|"good enough" care at HMO
Apr 16, 2003
I've survived AIDS for 21 years. I now find myself at an HMO who believes "less is more" when it comes to treatment. My testosterone is just over the line by a few points - so no therapy is "authorized" - however, I'm down, depressed, fatigued and have 0 sex drive. (211 t-cells) What can I do to help get back to feeling good, with an HMO who goes by the rules? (when it suits them)
Response from Dr. Frascino
21 years!?! Yes, you are indeed a "survivor" and now is no time to be voted off the island due to HMO madness.
Are you seeing an HIV/AIDS specialist? If not, you should be. And Im not talking about some doctor the HMO designates (often magically) as a specialist. Check the American Academy of HIV Medicine (www.aahiv.org) for a list of specialists in your area. A second opinion might be all you need to encourage your HMO to be more reasonable. An outside AIDS specialist can also review your current medical management antiretrovirals, what tests to run, and how often they should be measured, etc.
Lets start with some brief facts about low testosterone. Its the most common hormonal energy-zapper for us HIVers. It affects 25-45 percent of all male positoids! Common symptoms include fatigue; depression; decreased appetite, weight, muscle mass, and bone mass; and lets not forget to mention decreased "boners" as well! That your total testosterone level is just squeaking into the very lowest end of the "normal" range does not mean you are not experiencing hypogonadism. That very low-normal range may be fine for Bob Dole (with or without Viagra) or Strom Thurmond, but not for a young stud muffin like you. First thing to do is insist that your HMO doctor check your "free" testosterone. Testosterone, as it turns out, is measured as a total of 2 components "free" and "protein-bound." Only the "free" testosterone is active to induce all the wonderful benefits of this marvelous hormone. If your "free" testosterone is low and Id be willing to bet my weight in HMO red-tape pre-approval forms it is then your HMO has no right to deny you testosterone replacement therapy. You can show them its "out of the normal range." If they still refuse, you could always mention something about your brother the medical malpractice lawyer (you do remember that long lost brother, dont you?).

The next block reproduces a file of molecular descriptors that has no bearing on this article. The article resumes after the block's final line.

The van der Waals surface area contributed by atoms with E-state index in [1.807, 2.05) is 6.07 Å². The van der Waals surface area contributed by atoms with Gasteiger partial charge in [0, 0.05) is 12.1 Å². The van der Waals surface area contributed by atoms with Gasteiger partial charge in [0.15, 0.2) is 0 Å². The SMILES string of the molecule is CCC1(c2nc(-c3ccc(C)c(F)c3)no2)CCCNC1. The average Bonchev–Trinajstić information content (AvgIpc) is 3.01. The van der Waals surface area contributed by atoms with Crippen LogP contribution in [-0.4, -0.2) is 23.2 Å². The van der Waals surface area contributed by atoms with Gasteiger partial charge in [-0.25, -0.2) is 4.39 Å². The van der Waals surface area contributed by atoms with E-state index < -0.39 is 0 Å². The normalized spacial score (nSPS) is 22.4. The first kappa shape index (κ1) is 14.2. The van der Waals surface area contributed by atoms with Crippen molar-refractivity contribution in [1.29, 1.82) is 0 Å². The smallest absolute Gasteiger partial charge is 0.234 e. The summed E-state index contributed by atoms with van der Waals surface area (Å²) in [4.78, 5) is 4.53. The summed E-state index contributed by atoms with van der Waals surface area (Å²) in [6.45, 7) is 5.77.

HMOs can be difficult to work with, but Ive found that squeaky wheels (especially squeaky well informed wheels) will indeed get the grease in these settings. So Tab, start squeaking. And save the "grease," because youre going to need the extra lube when you get your mojo back up in working order! Good luck.
Low Blood Protein
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